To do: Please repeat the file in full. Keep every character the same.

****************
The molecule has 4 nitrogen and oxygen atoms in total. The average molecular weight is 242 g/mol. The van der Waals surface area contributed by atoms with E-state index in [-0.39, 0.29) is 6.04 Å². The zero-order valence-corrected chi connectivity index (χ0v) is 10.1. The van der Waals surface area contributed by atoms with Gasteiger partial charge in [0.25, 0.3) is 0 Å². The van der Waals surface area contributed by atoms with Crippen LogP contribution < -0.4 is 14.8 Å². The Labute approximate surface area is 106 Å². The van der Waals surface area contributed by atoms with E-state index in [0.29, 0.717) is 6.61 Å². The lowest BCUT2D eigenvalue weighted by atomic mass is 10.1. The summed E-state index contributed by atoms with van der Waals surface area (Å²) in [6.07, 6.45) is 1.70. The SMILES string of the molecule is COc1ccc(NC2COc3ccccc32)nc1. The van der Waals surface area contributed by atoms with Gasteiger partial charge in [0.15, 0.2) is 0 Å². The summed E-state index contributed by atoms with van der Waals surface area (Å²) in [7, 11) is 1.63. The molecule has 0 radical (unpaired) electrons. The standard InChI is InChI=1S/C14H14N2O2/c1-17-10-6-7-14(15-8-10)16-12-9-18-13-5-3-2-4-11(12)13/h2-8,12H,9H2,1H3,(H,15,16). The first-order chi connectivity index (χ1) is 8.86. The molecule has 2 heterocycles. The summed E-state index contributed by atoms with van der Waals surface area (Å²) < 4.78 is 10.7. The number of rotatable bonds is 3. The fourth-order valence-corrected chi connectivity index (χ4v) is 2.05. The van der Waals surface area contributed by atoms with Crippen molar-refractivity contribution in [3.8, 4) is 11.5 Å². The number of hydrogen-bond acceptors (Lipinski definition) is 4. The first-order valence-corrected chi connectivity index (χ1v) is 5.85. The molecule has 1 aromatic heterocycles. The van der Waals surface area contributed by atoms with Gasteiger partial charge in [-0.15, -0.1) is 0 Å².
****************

The molecule has 4 nitrogen and oxygen atoms in total. The average molecular weight is 242 g/mol. The van der Waals surface area contributed by atoms with E-state index in [-0.39, 0.29) is 6.04 Å². The zero-order valence-corrected chi connectivity index (χ0v) is 10.1. The van der Waals surface area contributed by atoms with Gasteiger partial charge in [0.25, 0.3) is 0 Å². The van der Waals surface area contributed by atoms with Crippen LogP contribution < -0.4 is 14.8 Å². The Labute approximate surface area is 106 Å². The van der Waals surface area contributed by atoms with E-state index in [0.29, 0.717) is 6.61 Å². The lowest BCUT2D eigenvalue weighted by atomic mass is 10.1. The summed E-state index contributed by atoms with van der Waals surface area (Å²) in [6.07, 6.45) is 1.70. The SMILES string of the molecule is COc1ccc(NC2COc3ccccc32)nc1. The van der Waals surface area contributed by atoms with Gasteiger partial charge in [0.15, 0.2) is 0 Å². The summed E-state index contributed by atoms with van der Waals surface area (Å²) in [7, 11) is 1.63. The molecule has 0 radical (unpaired) electrons. The standard InChI is InChI=1S/C14H14N2O2/c1-17-10-6-7-14(15-8-10)16-12-9-18-13-5-3-2-4-11(12)13/h2-8,12H,9H2,1H3,(H,15,16). The first-order chi connectivity index (χ1) is 8.86. The molecule has 2 heterocycles. The summed E-state index contributed by atoms with van der Waals surface area (Å²) < 4.78 is 10.7. The number of rotatable bonds is 3. The fourth-order valence-corrected chi connectivity index (χ4v) is 2.05. The van der Waals surface area contributed by atoms with Crippen molar-refractivity contribution in [3.8, 4) is 11.5 Å². The number of hydrogen-bond acceptors (Lipinski definition) is 4. The first-order valence-corrected chi connectivity index (χ1v) is 5.85. The molecule has 1 aromatic heterocycles. The van der Waals surface area contributed by atoms with Gasteiger partial charge in [-0.15, -0.1) is 0 Å².